During these years, Puyi began taking a greater interest in traditional Chinese law and religion (such as Confucianism and Buddhism), but this was disallowed by the Japanese. Gradually his old supporters were eliminated and pro-Japanese ministers put in their place. During this period Puyi's life consisted mostly of signing laws prepared by Japan, reciting prayers, consulting oracles, and making formal visits throughout his state.
By 1940, the Japanisation of Manchuria had become extreme, and an altar to the Shinto goddess Amaterasu was built on the grounds of Puyi's palace. The origins of the altar are unclear, with the postwar Japanese claiming that Puyi aimed for a closer connection to the Japanese Emperor as a means of resisting the political machinations of the Manchukuo elites, while Puyi in his Chinese Communist-published autobiography claims that he was forced to submit to this by the Japanese. In any case, Puyi's wartime duties came to include sitting through Chinese-language Shinto prayers. The Japanese Emperor Showa was surprised when he heard of this, asking why a Temple of Heaven had not been built instead.
Later life (1945–1967)[edit | edit source]
At the end of World War II, Puyi was captured by the Soviet Red Army on 16 August 1945 while he was in an airplane fleeing to Japan. The Soviets took him to the Siberian town of Chita. He lived in a sanatorium, then later taken to Khabarovsk near the Chinese border.
When the Chinese Communist Party under Mao Zedong came to power in 1949, Puyi was repatriated to China after negotiations between the Soviet Union and China. Except for a period during the Korean War, when he was moved to Harbin, Puyi spent ten years in the Fushun War Criminals Management Centre in Liaoning province until he was declared reformed. Puyi came to Peking in 1959 with special permission from Chairman Mao Zedong and lived the next six months in an ordinary Peking residence with his sister before being transferred to a government-sponsored hotel. He voiced his support for the Communists and worked at the Peking Botanical Gardens. At the age of 56, he married Li Shuxian, a hospital nurse, on 30 April 1962, in a ceremony held at the Banquet Hall of the Consultative Conference. From 1964 until his death he worked as an editor for the literary department of the Chinese People's Political Consultative Conference, where his monthly salary was around 100 yuan.
With encouragement from Chairman Mao Zedong and Premier Zhou Enlai, and openly endorsed by the Chinese government, Puyi wrote his autobiography Wo De Qian Ban Sheng (Chinese: 我的前半生; pinyin: Wǒ Dè Qián Bàn Shēng; Wade–Giles: Wo Te Ch'ien Pan Sheng; literally: "The First Half of My Life"; translated in English as From Emperor to Citizen) in the 1960s together with Li Wenda, an editor of Peking's People Publishing Bureau. In the Oxford University edition of the book, in the chapter I Refuse to Admit My Guilt, he made this statement regarding his testimony at the Tokyo war crimes trial:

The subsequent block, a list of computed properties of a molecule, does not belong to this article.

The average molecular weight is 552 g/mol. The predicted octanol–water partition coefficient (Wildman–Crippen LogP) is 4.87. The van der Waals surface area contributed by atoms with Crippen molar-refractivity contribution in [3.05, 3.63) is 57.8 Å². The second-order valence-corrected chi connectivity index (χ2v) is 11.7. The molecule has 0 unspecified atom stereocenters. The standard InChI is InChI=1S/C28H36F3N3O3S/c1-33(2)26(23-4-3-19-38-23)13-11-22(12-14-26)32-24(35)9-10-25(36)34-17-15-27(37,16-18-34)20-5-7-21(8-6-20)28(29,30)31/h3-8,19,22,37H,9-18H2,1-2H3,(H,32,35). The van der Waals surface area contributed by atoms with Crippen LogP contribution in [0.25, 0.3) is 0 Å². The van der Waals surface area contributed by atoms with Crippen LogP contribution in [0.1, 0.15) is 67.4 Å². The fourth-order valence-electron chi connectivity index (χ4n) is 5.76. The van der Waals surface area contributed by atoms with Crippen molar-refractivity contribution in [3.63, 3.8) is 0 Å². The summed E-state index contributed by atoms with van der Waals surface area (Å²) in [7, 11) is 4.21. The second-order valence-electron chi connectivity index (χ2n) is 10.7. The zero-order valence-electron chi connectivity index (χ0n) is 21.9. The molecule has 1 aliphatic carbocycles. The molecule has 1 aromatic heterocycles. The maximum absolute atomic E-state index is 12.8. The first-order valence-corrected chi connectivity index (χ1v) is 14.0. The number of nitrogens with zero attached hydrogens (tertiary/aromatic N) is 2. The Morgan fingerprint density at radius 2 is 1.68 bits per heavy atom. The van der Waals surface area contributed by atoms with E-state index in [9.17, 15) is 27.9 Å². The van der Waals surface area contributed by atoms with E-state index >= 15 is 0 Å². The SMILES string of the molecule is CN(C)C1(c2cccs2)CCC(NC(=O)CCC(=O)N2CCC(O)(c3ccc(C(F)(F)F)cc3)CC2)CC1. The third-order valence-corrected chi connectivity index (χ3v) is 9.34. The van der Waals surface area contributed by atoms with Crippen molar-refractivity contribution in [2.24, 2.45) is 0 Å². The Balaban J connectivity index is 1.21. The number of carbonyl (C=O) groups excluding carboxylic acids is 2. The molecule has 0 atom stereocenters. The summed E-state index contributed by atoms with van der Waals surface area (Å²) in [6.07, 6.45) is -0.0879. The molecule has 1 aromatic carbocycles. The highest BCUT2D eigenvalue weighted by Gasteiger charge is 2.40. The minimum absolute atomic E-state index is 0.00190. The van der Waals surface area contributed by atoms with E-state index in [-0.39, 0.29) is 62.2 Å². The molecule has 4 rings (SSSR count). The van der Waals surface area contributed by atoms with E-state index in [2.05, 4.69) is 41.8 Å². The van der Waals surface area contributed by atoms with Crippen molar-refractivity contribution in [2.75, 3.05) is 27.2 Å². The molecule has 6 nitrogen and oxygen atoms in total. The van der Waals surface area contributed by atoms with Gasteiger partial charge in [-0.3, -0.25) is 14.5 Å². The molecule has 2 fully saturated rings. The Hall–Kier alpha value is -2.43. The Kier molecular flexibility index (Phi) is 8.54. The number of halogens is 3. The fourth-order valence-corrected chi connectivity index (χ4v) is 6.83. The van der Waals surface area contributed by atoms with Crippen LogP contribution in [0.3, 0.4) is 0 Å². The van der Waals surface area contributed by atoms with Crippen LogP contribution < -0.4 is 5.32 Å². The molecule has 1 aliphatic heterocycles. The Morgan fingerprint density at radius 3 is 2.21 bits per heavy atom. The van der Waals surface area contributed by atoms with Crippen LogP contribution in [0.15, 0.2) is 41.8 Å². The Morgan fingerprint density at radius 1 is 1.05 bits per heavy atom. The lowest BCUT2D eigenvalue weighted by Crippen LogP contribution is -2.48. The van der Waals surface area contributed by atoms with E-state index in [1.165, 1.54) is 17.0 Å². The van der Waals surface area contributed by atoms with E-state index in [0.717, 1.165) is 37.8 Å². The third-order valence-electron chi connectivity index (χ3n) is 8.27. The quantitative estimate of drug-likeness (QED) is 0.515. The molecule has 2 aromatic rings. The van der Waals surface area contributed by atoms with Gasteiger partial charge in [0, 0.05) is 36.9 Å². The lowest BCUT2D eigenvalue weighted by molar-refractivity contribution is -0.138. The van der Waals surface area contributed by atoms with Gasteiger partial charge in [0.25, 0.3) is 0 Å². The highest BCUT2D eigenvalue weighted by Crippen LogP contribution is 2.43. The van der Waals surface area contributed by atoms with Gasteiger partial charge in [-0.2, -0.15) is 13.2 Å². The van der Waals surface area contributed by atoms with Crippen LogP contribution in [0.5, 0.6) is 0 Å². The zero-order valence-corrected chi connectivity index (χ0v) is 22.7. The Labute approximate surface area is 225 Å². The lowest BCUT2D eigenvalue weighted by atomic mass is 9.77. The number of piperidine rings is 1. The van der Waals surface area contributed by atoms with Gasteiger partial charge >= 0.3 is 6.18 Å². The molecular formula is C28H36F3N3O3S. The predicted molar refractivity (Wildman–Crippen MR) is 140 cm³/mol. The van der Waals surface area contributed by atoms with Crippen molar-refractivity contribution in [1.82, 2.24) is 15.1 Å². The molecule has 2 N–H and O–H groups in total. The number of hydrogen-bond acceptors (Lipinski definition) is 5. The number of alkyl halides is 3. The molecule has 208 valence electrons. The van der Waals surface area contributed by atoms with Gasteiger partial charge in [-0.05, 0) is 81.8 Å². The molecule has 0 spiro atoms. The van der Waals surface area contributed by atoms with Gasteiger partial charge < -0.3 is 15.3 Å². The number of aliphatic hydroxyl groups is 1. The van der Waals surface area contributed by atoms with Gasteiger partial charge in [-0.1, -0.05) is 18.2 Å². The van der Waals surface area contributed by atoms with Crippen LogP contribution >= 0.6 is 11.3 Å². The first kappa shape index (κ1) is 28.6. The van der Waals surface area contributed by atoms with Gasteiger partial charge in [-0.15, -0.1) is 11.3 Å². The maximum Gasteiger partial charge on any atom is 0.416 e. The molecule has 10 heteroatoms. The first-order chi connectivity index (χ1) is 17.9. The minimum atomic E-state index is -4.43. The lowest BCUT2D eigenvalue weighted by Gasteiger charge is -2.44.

- I now feel very ashamed of my testimony, as I withheld some of what I knew to protect myself from being punished by my country. I said nothing about my secret collaboration with the Japanese imperialists over a long period, an association to which my open capitulation after September 18, 1931 was but the conclusion. Instead, I spoke only of the way the Japanese had put pressure on me and forced me to do their will.
- I maintained that I had not betrayed my country but had been kidnapped; denied all my collaboration with the Japanese; and even claimed that the letter I had written to Jirō Minami was a fake. I covered up my crimes in order to protect myself.
Death and burial[edit | edit source]
Mao Zedong started the Cultural Revolution in 1966, and the youth militia known as the Red Guards saw Puyi, who symbolised Imperial China, as an easy target of attack. Puyi was placed under protection by the local public security bureau and, although his food rations, salary, and various luxuries, including his sofa and desk, were removed, he was not publicly humiliated as was common at the time. But by now, Puyi had aged and began to decline. He died in Peking of complications arising from kidney cancer and heart disease on 17 October 1967 at the age of 61.
In accordance with the laws of the People's Republic of China at the time, Puyi's body was cremated. His ashes were first placed at the Babaoshan Revolutionary Cemetery, alongside those of other party and state dignitaries. (This was the burial ground of imperial concubines and eunuchs prior to the establishment of the People's Republic of China.)
In 1995, as a part of a commercial arrangement, Puyi's widow transferred his ashes to a new commercial cemetery in return for monetary support. The cemetery is located near the Western Qing Tombs, 120 km (75 mi) southwest of Peking, where four of the nine Qing emperors preceding him are interred, along with three empresses and 69 princes, princesses and imperial concubines.
Family[edit | edit source]
Quotation of Puyi:
|“||My father had two wives, and they bore him four sons and seven daughters.||”|
The Pedigree of the Qing House flow chart can be found in Puyi's autobiography.
Siblings[edit | edit source]
Puyi had three younger brothers:
- Pujie (1907–1994), Puyi's only full brother, courtesy name Junzhi (俊之), English name William. He married Tangshixia (唐石霞; courtesy name Yiying 怡瑩), divorced later. He married Hiro Saga and had two daughters. He had a minor role in the government of Manchukuo.
- Puqi (Chinese: 溥倛; Wade–Giles: Pu-chih; 1915–1918), died before he turned three years old.
- Puren (Chinese: 溥任; Wade–Giles: Pu-jen; b. 1918), changed his name to Jin Youzhi. He married Jin Yuting (金瑜庭) and had three sons and two daughters.